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ON FAITH & MEDIA View Comments

My Week With Marilyn

By
Sr. Rose Pacatte, F.S.P.
Source: AmericanCatholic.org

A few years ago I was at a lecture by film critic, academic and historian Richard A. Blake, SJ, at the University of Dayton. (In 2000 he published “Afterimage: The Indelible Catholic Imagination of Six American Film Makers”, a book every film student would do well to read. Blake also reviews films for “America” magazine.)

During the Q & A that followed his lecture about the great male film directors throughout history, I asked Fr. Blake if there was at least one female director that had made a significant contribution to the history of Hollywood. He thought for a moment and then said, “Well, if there is one woman who has done so it would be Marilyn Monroe.” He did not elaborate. All I could think of is that if Marilyn were alive today, she and Blake would be about the same age. Tragically, Marilyn died of a suspected overdose in 1962. I was ten years old and I remember her death well, though I was much more impressed and saddened by the death of my hero Superman, i.e., George Reeves in 1959. Maybe it’s an age thing.

I ran into the same adulation for Monroe when I took a History of Film course at the University of London while studying for my master’s degree. The instructor seemed besotted by Marilyn Monroe, and frankly none of us students, co-ed from twelve countries, between the ages of 23 and 63) could understand it.

But if Oscar-nominated actress Michelle Williams’ performance as Marilyn Monroe is to be believed, then perhaps Richard Blake’s opinion, as well as that of my instructor, has some substance in terms of the unattainable dream that Marilyn represented and filmmakers created.

“My Week with Marilyn” is based on a true story as told in two books by Colin Clark, the third assistant to director/actor Sir Laurence Olivier in the making of the 1956 film “The Prince and the Showgirl.” Marilyn would have been 30 years old at the time, on her third marriage, and Colin, 24, a young, likeable, single filmmaker wannabe. Colin was kind to her and they spent some free time together (one skinny dipping scene) and a comforting non-sexual night. Marilyn lacked confidence and was joined at the hip to an acting coach as well as assistants who gave her pills for everything.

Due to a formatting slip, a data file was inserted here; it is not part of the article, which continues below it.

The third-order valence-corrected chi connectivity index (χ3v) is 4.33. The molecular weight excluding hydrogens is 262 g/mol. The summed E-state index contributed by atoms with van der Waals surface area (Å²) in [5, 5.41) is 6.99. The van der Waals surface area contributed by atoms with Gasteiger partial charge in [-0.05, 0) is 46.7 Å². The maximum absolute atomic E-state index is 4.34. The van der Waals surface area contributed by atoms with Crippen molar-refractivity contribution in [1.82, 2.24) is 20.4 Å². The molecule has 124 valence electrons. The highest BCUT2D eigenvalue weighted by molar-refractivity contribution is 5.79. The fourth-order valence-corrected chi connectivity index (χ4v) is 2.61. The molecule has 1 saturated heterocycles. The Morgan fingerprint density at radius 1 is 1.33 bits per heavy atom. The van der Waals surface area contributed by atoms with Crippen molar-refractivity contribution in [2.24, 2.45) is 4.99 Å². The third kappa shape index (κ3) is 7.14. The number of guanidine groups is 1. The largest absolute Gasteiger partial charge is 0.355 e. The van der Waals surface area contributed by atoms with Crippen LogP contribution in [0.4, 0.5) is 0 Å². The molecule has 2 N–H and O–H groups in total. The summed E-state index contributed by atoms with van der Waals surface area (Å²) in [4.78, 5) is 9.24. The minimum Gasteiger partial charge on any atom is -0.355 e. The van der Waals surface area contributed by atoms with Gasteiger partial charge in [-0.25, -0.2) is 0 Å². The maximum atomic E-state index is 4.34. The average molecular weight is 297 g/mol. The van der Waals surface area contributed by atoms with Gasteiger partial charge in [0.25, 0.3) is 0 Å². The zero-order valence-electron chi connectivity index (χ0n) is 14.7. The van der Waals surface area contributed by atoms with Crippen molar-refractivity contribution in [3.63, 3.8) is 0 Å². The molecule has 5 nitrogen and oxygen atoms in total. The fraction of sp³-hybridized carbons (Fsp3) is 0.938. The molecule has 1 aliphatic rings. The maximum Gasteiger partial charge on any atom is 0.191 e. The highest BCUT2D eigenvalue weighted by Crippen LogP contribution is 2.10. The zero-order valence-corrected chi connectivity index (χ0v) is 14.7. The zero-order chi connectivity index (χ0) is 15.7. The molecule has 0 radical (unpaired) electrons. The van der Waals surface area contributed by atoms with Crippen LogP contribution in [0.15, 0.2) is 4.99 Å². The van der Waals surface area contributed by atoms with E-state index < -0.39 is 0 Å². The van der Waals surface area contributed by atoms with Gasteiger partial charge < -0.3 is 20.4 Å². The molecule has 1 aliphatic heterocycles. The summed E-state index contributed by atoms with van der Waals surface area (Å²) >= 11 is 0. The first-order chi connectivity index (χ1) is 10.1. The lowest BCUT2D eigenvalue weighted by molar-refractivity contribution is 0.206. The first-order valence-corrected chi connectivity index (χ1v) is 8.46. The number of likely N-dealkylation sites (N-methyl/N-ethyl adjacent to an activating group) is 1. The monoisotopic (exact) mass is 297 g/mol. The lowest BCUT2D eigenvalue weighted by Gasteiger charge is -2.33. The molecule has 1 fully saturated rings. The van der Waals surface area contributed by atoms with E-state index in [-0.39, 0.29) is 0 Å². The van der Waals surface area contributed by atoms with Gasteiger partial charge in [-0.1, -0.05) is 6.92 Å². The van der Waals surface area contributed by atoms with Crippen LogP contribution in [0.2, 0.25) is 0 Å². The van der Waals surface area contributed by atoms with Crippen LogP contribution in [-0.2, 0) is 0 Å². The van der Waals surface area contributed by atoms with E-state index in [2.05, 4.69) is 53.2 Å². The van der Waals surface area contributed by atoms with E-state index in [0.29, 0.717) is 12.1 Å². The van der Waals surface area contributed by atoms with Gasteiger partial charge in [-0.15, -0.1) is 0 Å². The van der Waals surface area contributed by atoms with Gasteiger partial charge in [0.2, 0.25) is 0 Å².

Michelle Williams’ performance was spot on, but so was that of Judy Dench as the mother of the prince, though she seemed to have most of the dialogue throughout the film.

This film, directed by Simon Curtis, seemed to really be about capturing the aura and pathos of the life of two gifted and beautiful actresses: Marilyn and Michelle. I think Michelle has already learned enough lessons from the film business to last a lifetime. (Michelle Williams has a daughter with Heath Ledger, who died in 2008 of an accidental overdose.)


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Bridget: From age seven on, Bridget had visions of Christ crucified. Her visions formed the basis for her activity—always with the emphasis on charity rather than spiritual favors. 
<p>She lived her married life in the court of the Swedish king Magnus II. Mother of eight children (the second eldest was St. Catherine of Sweden), she lived the strict life of a penitent after her husband’s death. </p><p>Bridget constantly strove to exert her good influence over Magnus; while never fully reforming, he did give her land and buildings to found a monastery for men and women. This group eventually expanded into an Order known as the Bridgetines (still in existence). </p><p>In 1350, a year of jubilee, Bridget braved a plague-stricken Europe to make a pilgrimage to Rome. Although she never returned to Sweden, her years in Rome were far from happy, being hounded by debts and by opposition to her work against Church abuses. </p><p>A final pilgrimage to the Holy Land, marred by shipwreck and the death of her son, Charles, eventually led to her death in 1373. In 1999, she, Saints Catherine of Siena (April 29) and Teresa Benedicts of the Cross (Edith Stein, August 9) were named co-patronesses of Europe.</p> American Catholic Blog In prayer we discover what we already have. You start where you are and you deepen what you already have and you realize that you are already there. We already have everything, but we don’t know it and we don’t experience it.

 
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